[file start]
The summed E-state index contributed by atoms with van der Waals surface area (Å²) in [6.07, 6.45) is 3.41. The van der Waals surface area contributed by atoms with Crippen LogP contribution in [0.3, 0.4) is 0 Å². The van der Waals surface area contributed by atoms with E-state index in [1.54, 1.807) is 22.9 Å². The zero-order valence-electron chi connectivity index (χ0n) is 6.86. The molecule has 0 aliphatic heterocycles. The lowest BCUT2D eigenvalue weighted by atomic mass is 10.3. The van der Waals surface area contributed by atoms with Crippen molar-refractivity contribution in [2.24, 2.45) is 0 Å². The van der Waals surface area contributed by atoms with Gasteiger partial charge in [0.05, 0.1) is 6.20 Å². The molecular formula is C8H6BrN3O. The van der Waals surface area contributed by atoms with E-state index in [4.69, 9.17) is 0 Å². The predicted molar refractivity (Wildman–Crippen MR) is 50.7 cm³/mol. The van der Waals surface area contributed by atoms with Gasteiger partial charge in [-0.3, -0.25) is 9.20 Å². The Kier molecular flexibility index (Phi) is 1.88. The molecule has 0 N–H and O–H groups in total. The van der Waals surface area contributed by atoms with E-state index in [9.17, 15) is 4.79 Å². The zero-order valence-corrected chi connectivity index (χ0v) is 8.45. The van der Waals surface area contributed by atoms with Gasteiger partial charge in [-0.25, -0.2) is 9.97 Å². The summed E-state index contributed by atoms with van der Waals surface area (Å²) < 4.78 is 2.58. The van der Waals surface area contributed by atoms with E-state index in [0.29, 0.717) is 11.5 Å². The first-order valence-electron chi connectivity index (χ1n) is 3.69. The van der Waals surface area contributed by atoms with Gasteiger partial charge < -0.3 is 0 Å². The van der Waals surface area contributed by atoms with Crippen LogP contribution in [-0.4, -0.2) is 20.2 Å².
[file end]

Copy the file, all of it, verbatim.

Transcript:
The summed E-state index contributed by atoms with van der Waals surface area (Å²) in [6.07, 6.45) is 3.41. The van der Waals surface area contributed by atoms with Crippen LogP contribution in [0.3, 0.4) is 0 Å². The van der Waals surface area contributed by atoms with E-state index in [1.54, 1.807) is 22.9 Å². The zero-order valence-electron chi connectivity index (χ0n) is 6.86. The molecule has 0 aliphatic heterocycles. The lowest BCUT2D eigenvalue weighted by atomic mass is 10.3. The van der Waals surface area contributed by atoms with Crippen molar-refractivity contribution in [2.24, 2.45) is 0 Å². The van der Waals surface area contributed by atoms with Gasteiger partial charge in [0.05, 0.1) is 6.20 Å². The molecular formula is C8H6BrN3O. The van der Waals surface area contributed by atoms with E-state index in [4.69, 9.17) is 0 Å². The predicted molar refractivity (Wildman–Crippen MR) is 50.7 cm³/mol. The van der Waals surface area contributed by atoms with Gasteiger partial charge in [-0.3, -0.25) is 9.20 Å². The Kier molecular flexibility index (Phi) is 1.88. The molecule has 0 N–H and O–H groups in total. The van der Waals surface area contributed by atoms with E-state index in [9.17, 15) is 4.79 Å². The zero-order valence-corrected chi connectivity index (χ0v) is 8.45. The van der Waals surface area contributed by atoms with Gasteiger partial charge in [-0.25, -0.2) is 9.97 Å². The summed E-state index contributed by atoms with van der Waals surface area (Å²) < 4.78 is 2.58. The van der Waals surface area contributed by atoms with E-state index in [0.29, 0.717) is 11.5 Å². The first-order valence-electron chi connectivity index (χ1n) is 3.69. The van der Waals surface area contributed by atoms with Gasteiger partial charge < -0.3 is 0 Å². The van der Waals surface area contributed by atoms with Crippen LogP contribution in [-0.4, -0.2) is 20.2 Å².